DeWalt vs Hitachi Miter Saw Comparison
DeWalt vs Hitachi miter saw - two of the most popular miter brands in use today.
At the mid range of the miter saw market is generally where you will find the best trade off between price and quality.
At the higher end of the market, although manufactured to an extremely high standard brands like Festool are usually 3 times the price of the offerings from the more popular mid range brands such as DeWalt and Hitachi.
Both brands have offerings in the 10 and 12 inch categories.
Usually the first thing to consider when buying a new miter saw is just how big a blade will you need. The larger 12 inch miters are always going to be a lot more flexible than the smaller 10 inch.
Personally I have always owned a 12 inch saw. The 10 inch however does have it's uses, they are generally better at making cleaner cuts than the larger 12 inch.
So if you do a lot of fine woodworking and do not need to cut large more basic pieces such as crown molding then it is best to stick to a 10 inch.
The other thig of note is that a lot of 10 inch miters are only single bevel whereas the majority of 12 inch miter saws are double bevel.
DeWalt vs Hitachi Miter Saw Comparison
DeWalt DWS780 vs Hitachi C12RSH2
The average handyman or tradesman working on a busy jobsite will generally favor a 12 inch miter saw. Both Hitachi and DeWalt have multiple offerings in this size.
DeWalt have the DWS779 and DWS780 along with numerous older models and some cordless battery powered offerings too.
Although the DWS780 is the top of the line model from DeWalt I feel that the DWS779 is actually better value as it is commonly up to 50% cheaper than the DWS780 the only difference being the guide system.
Hitachi have the C12RSH and C12RSH2. Although you will commonly see the C12RSH on sale online and in many department stores it is important to realize that it is a discontinued model.
Between the DeWalt and the Hitachi the DeWalt is the superior saw. The most obvious difference between the two is the DeWalt's wider miter range. 50 left and 60 right. Whereas the Hitachi is 45 left and 57 right.
At 90 degrees the DWS779 can cut up to 16 inches whilst the Hitachi tops out at about 12.25 inches.
Not only that it has a much more solid feel to it especially under a heavy load when cutting harder wood varieties.
The Hitachi miter saw does however come with a 5 year limited warranty versus the DeWalt's 3 year.
If you are limited on space in your wood shop then the Hitachi has a big advantage over lots of other miter saws in that it's slide rail eliminates the need for rear clearance.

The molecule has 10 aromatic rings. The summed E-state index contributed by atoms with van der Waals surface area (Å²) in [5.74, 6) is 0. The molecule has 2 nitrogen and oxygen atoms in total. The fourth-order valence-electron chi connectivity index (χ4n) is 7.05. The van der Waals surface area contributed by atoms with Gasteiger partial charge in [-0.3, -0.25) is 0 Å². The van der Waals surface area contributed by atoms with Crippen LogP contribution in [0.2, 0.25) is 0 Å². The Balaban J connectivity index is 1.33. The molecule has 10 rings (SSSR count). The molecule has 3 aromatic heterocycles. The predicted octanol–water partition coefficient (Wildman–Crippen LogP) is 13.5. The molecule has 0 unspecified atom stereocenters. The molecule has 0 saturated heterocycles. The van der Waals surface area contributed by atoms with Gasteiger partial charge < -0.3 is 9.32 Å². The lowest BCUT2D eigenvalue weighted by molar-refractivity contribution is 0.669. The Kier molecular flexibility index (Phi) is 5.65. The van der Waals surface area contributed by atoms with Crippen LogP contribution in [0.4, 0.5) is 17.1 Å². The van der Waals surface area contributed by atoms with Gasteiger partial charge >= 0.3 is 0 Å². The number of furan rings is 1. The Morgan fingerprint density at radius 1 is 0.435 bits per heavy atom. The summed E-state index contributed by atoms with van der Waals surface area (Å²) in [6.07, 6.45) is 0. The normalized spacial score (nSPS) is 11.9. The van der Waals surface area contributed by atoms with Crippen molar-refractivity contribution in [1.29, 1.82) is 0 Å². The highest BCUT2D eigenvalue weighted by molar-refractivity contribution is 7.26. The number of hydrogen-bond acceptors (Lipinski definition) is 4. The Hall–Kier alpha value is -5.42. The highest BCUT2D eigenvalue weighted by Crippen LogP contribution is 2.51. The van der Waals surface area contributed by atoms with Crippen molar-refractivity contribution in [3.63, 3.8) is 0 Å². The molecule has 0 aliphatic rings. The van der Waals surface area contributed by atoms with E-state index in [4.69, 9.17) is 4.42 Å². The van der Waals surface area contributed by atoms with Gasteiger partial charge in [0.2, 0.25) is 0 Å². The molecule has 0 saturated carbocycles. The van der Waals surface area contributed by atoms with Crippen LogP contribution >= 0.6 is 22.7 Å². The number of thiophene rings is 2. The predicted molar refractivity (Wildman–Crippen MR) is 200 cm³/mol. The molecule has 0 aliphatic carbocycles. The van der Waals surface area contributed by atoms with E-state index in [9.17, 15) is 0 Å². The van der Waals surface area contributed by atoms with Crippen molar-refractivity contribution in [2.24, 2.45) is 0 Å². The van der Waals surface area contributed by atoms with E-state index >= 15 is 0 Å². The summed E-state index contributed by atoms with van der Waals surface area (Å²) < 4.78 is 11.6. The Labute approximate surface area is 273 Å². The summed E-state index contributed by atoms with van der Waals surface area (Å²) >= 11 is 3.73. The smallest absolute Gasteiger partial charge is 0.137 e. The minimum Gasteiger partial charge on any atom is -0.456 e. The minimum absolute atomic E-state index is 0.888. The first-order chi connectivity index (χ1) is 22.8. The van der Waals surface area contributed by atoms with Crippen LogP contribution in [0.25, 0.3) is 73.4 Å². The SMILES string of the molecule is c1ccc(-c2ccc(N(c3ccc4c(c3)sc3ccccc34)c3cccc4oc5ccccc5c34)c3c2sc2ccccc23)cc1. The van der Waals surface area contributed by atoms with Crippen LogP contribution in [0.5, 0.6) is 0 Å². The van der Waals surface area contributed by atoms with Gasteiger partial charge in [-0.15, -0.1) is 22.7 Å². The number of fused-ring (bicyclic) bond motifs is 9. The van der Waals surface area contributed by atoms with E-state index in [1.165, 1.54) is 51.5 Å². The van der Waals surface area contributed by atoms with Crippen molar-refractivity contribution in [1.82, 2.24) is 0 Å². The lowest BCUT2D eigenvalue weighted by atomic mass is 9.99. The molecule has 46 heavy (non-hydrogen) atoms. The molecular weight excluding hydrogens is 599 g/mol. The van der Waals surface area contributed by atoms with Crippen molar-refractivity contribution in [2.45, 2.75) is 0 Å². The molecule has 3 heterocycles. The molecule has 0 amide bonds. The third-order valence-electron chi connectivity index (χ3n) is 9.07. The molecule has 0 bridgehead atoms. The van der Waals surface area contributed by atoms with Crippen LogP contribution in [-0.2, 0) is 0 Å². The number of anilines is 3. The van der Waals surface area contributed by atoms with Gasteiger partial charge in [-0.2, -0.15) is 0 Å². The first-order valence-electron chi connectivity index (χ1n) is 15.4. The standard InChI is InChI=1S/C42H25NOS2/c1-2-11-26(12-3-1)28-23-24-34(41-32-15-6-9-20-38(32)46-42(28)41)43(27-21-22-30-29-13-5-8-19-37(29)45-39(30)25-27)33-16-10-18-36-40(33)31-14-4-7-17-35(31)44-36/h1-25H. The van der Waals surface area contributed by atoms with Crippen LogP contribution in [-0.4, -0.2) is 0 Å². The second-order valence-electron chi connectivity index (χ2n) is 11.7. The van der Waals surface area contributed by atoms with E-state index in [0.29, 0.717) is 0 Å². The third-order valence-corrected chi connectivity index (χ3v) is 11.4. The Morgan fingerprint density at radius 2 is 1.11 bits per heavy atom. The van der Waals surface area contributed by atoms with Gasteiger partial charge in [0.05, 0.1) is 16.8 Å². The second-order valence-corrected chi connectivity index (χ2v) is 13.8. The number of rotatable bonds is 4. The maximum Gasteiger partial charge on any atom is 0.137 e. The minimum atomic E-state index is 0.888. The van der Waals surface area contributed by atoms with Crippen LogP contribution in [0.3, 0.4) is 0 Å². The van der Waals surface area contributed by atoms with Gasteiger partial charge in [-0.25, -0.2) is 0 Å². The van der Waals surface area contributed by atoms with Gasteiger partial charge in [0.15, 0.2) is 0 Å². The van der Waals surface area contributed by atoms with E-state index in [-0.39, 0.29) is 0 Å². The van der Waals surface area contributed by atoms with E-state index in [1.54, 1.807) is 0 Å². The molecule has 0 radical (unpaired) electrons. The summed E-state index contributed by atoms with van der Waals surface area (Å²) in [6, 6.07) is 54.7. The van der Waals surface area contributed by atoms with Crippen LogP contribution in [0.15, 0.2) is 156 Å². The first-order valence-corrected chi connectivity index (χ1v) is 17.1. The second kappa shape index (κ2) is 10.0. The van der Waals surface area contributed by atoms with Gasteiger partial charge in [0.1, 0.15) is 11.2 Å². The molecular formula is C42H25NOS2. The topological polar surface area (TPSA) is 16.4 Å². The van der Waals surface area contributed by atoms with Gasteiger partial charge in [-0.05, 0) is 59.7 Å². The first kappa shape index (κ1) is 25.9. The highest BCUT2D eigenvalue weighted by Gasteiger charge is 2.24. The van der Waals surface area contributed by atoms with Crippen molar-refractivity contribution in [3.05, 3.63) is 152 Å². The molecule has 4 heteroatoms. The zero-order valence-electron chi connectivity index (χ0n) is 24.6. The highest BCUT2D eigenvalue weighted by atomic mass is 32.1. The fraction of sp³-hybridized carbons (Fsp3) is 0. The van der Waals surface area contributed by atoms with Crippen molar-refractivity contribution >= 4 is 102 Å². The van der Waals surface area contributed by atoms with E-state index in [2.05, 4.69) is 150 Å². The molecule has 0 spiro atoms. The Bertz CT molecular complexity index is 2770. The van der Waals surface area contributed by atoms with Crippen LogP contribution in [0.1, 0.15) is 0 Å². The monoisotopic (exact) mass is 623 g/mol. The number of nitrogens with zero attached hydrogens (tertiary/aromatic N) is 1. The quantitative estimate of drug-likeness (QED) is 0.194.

Easily the best miter saw for the money the DWS779 has bags of power and cutting ability. It can hit a no-load speed of 3800 RPM thanks to it's 15 Amp motor.
The configuration is a double bevel sliding miter saw with a 12 inch blade. It has a miter range of 50 degrees from the let through to 60 degrees to the right.
With double bevel capability it has a full bevel range of 49 degrees from left to right.
The DWS779 uses a more traditional laser guide system than the top of the range DWS780. The DWS780 is priced significantly higher than the 779 and that price increase is really only for the addition of the XPS guide system that the 780 uses.
The DWS779 is also backed by DeWalt's 3 year limited warranty.
The C12RSH2 runs at a maximum no-load speed of 3,800 RPM just like the DeWalt. The speed is pretty much standard for a 12 inch blade.
The Hitachi can cut 7-1/2 inch crown molding and cross cut at 90 degrees up to 12-1/4 inch.
Probably the C12RSH2's best feature is the sliding rail system. Traditionally the slide rail systems on miter saw will end up requiring a lot of rear clearance for the saw head to move through it's full range.
Hitachi have designed a slide rail that requires zero rear clearance, saving you space on your workbench.
The DW713 can spin it's 10 inch blade up to a no-load speed of 5000 RPM.
It is effectively a single bevel miter saw as you only get between 0 and 3 degrees bevel to the right with a full 0 to 48 degrees to the left.
The miter range runs from 50 left through to 50 degrees to the right. There are 11 positive detents at the most popular angles. The detents can be over-ridden for finer adjustments.
Just like the larger C12RSH2 the C10FsHC also features the same zero clearance slide rail system, so you can fit the saw flush up against a wall or on your bench top without being too restricted by the depth of the saw.
With a 10 inch blade and a 15 Amp motor we would really expect the maximum no-load speed to be significantly more than the quoted 3,200 RPM.